During the last decade several studies have been conducted to identify genetic alterations associated with thyroid tumors. RET protooncogene is involved in the regulation of growth, survival and migration of cells. There are more than ten rearrangements of the RET gene, known as RET/PTC rearrangement, however, RET/PTC1, RET/PTC2 and RET/PTC3 accounts for the majority of rearrangements identified in papillary thyroid carcinoma (PTC). RET mutations mostly is involved in the medullary thyroid cancers (MTCs). Until recently, MKIs (multikinase inhibitors) with nonselective RET inhibitor activity have been available for individuals with RET-altered cancers. However, the nonselective RET inhibitors shows only modest activity in RET-mutated MTCs. In contrast to MKIs, a novel LOXO-292 possesses potency against diverse RET alterations and favorable PK properties.
Multiple Endocrine Neoplasia type 2A and associated risk for thyroid cancer
Multiple Endocrine Neoplasia type 2A (MEN 2A) is one of the genetic syndrome where most of the affected individual can develop thyroid cancer at some point in their life and parathyroid adenomas resulting in hyperparathyroidism. The 2015 American Thyroid Association (ATA) guidelines for management of medullary thyroid cancer categorized this genetic mutations into three groups; low, moderate and high risk. Accordingly, a study was done to determine the implications of high risk verses moderate risk of developing cancer with the mutation. It involved 262 MEN2 patients which observed the overall survival and the time involved in the development of medullary thyroid cancer. The study confirms the ATA recommendation that the high-risk mutation group did develop cancer therefore a surgery is required to remove the thyroid at a younger age.
Various therapeutic agents
Surgery is the most effective treatment option for most of the thyroid cancer with thyroidectomy. Research is identifying the different cancers that are most likely to recur after surgery and those patients could be helped by receiving radioactive iodine therapy. Recent studies have indicated that individuals with very low thyroglobulin levels 3 months after surgery show low risk of recurrence. Chemotherapy drugs such as paclitaxel and other drugs are being studied along with the effects of chemotherapy and radiation as a combined treatment for anaplastic thyroid cancer. Targeted therapies can attack specific targets on tumor cells and these include kinase inhibitors to treat cancer with mutations in genes such as BRAF and RET/PTC, anti-angiogenesis drugs works by disrupting the development of new blood vessels for tumor growth and other targeted drugs. Among patients with ATC, adjuvant therapy in the form of external beam radiation or chemotherapy should be initiated soon as patient recovers from surgery. The study indicates that multimodal therapy with a combination of surgery and definite external beam radiation shows better survival rates.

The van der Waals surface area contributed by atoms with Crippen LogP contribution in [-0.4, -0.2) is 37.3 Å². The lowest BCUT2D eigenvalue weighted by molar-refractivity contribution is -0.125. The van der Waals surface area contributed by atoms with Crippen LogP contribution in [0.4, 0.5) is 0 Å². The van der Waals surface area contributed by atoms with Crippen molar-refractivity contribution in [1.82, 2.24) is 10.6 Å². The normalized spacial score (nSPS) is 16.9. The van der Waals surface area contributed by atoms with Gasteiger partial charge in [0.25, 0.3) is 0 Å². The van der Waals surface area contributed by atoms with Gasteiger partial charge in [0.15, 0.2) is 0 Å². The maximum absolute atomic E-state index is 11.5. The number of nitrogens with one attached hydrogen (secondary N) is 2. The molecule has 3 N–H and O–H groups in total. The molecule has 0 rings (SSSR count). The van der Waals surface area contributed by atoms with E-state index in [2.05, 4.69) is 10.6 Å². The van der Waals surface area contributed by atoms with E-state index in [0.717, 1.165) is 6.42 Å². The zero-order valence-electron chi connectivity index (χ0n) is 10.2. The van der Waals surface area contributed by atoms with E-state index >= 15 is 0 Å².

Also, as individuals with advanced medullary thyroid cancer don’t respond well with radioactive iodine therapy therefore treatment for advanced or recurrent medullary thyroid cancer has proven to be challenging until recently. Although not a curative, in a clinical trial, lenvatinib has shown improved progression-free survival for these patients and also been approved by the FDA for the use in papillary and follicular thyroid cancer.